667 Lonicera japonicaCommon Names: Japanese honeysuckle, Hall's Japanese honeysuckle, gold-and-silver flower Family: Caprifoliaceae (honeysuckle Family)
Japanese honeysuckle is an extremely vigorous twining and trailing woody vine that can grow more than 30 ft (9.1 m) in length. The leaves are in pairs opposite each other along the stem and are deciduous in cold climates, evergreen in milder areas. They are elliptic to oval, 2-3 in (5-7.6 in) long and half as wide. The flowers are about an i1.5 in (2.8 cm) long, tubular with two widely spreading lips, and borne in pairs. Japanese honeysuckle blooms throughout the entire growing season. The flowers start out white, sometimes tinged with purple, and age to yellow in their second day. They are extremely fragrant. The fruits are blue-black berries about 0.25 in (0.6 cm) in diameter.
Var. chinensis has pubescent leaves and the flower tubes are red on the outside. Var. repens has purplish leaf veins and the flower are flushed with purple. Several cultivars have been selected. 'Aureo-reticulata' has yellow veins in the leaves; 'Halliana' (Hall's Japanese honeysuckle), the most widely grown cultivar, has white flowers that change to yellow, and the upper lip is split in half; 'Superba' has scarlet red flowers; 'Purpurea', which may be the same as var. repens, has purplish leaves, flowers that are purple on the outside, and red fruits.
Japanese honeysuckle, Lonicera japonica, is native to eastern Asia and Japan. It has escaped cultivation and now is a weed in every state in the US except AK, WA, OR, ID, MT, WY, CO, ND, SD and MN. It grows along the edges of woodlands, fields and streams in bottomlands and in uplands. It often grows profusely on fencerows along highways. Japanese honeysuckle is a very invasive weed, disrupting natural plant communities and smothering native plant species in much of the eastern US. In the mid-Atlantic states Japanese honeysuckle can be found on practically every fencerow.
CulturePrune after flowering to keep it in bounds. When Japanese honeysuckle becomes overgrown, cut it to the ground and it will grow back quickly. Light: Japanese honeysuckle thrives in full sun to partial shade, and grows quite well in full shade, although it won't flower as much. Moisture: Japanese honeysuckle tolerates drought as well as soggy soils. Hardiness: USDA Zones 4 - 10. Japanese honeysuckle is evergreen in warm climates and deciduous in cold areas. It re-grows quickly when warm weather returns. Propagation: Japanese honeysuckle can be grown from seed planted as soon as it is ripe. Older seed will require cold stratification for several weeks. Japanese honeysuckle also can be propagated by layering. Cram a section of young vine into a pot, so that the part of the vine still attached to the mother plant comes in on one side of the pot, and the tip extends out the other side. Fill the pot with potting medium. Water occasionally and in a couple of months the potted section of vine will have roots, and you can sever the umbilicus to the mother plant.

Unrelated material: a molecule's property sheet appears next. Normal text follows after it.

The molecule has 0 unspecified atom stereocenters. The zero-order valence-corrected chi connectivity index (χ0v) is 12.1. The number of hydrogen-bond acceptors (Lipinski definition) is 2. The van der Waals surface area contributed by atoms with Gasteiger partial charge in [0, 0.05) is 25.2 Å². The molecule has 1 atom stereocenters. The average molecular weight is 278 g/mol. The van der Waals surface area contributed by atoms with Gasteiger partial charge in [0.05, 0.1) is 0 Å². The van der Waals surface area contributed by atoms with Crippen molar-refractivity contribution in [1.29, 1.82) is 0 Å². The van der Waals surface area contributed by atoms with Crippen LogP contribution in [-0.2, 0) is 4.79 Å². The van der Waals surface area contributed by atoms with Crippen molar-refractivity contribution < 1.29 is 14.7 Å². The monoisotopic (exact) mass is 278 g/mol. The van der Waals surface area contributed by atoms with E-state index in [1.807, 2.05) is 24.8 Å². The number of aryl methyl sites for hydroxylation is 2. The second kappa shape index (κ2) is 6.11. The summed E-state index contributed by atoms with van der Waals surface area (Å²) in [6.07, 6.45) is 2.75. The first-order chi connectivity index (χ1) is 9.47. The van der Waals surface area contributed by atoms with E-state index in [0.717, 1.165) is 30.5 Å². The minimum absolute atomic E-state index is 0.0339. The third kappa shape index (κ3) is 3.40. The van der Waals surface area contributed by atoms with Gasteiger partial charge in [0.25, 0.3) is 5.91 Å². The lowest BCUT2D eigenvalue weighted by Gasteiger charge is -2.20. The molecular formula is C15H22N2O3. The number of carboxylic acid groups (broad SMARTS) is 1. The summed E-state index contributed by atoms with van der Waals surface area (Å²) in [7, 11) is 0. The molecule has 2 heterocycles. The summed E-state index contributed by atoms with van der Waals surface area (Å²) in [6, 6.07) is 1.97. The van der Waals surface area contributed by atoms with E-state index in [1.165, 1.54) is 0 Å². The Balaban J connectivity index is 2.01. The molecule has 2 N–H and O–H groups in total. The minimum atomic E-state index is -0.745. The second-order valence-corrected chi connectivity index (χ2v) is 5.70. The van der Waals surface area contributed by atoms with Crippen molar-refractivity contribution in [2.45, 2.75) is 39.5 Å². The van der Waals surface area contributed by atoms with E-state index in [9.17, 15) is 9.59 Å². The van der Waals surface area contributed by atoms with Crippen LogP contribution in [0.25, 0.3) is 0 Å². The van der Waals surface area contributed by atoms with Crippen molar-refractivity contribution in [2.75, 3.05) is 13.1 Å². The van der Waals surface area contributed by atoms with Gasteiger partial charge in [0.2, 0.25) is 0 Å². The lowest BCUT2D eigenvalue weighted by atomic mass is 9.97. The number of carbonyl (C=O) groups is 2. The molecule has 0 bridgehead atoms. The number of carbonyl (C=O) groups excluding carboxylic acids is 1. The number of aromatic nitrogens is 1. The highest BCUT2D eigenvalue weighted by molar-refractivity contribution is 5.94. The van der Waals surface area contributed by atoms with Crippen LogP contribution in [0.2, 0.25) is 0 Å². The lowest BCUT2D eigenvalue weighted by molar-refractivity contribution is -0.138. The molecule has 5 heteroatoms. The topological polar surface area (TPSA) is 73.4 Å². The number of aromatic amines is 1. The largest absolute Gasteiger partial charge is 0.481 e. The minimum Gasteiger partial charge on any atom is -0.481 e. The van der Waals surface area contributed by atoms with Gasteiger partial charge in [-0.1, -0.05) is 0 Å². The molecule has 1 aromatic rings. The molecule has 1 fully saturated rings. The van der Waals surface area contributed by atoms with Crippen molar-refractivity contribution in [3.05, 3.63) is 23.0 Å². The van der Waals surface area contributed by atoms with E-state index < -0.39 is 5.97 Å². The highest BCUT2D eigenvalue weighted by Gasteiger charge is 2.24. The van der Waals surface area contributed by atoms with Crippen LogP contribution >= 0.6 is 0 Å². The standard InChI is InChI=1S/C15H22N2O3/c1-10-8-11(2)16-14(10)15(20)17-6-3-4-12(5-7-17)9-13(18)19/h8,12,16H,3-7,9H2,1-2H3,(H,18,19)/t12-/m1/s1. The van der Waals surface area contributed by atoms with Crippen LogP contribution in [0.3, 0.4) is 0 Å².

Japanese honeysuckle is a vigorous, nearly indestructible vine that can be used in a variety of applications. It can be grown as a quick groundcover or planted on banks for erosion control. It grows quickly on a trellis or fence, to provide a sweetly-fragrant screen for privacy or shade. The flowers attract hummingbirds and bees, and the fruits are relished by many kinds of song birds. Japanese honeysuckle has become an important food item for white-tailed deer in the eastern US.
In arid climates, Japanese honeysuckle is less invasive and much easier to control. It is a popular and widely used ornamental in Arizona and other parts of the southwestern US. In the humid mid-Atlantic and southeastern US, Japanese honeysuckle can be a rampant weed. In most eastern US gardens, Japanese honeysuckle is considered a pest. It should be used as an ornamental, screen or ground cover only in situations where its spread can be controlled. Japanese honeysuckle can quickly cover other plantings, strangling and smothering them, and even girdling young trees.
There are more than 150 species of Lonicera, a genus widespread in Europe, Asia and North America, that includes evergreen and deciduous shrubs and vines, most of which produce fragrant flowers.
Japanese honeysuckle is listed as an invasive species that is disrupting native plant communities by the Florida Exotic Pest Plant Council, and as a "severe threat" to native plant communities in Tennessee by that state's Exotic Pest Plant Council. In areas that receive more than 30 in (76 cm) of rain per year, Japanese honeysuckle should be cultivated only in situations where its spread can be controlled.
Steve Christman 4/20/00; updated 2/23/04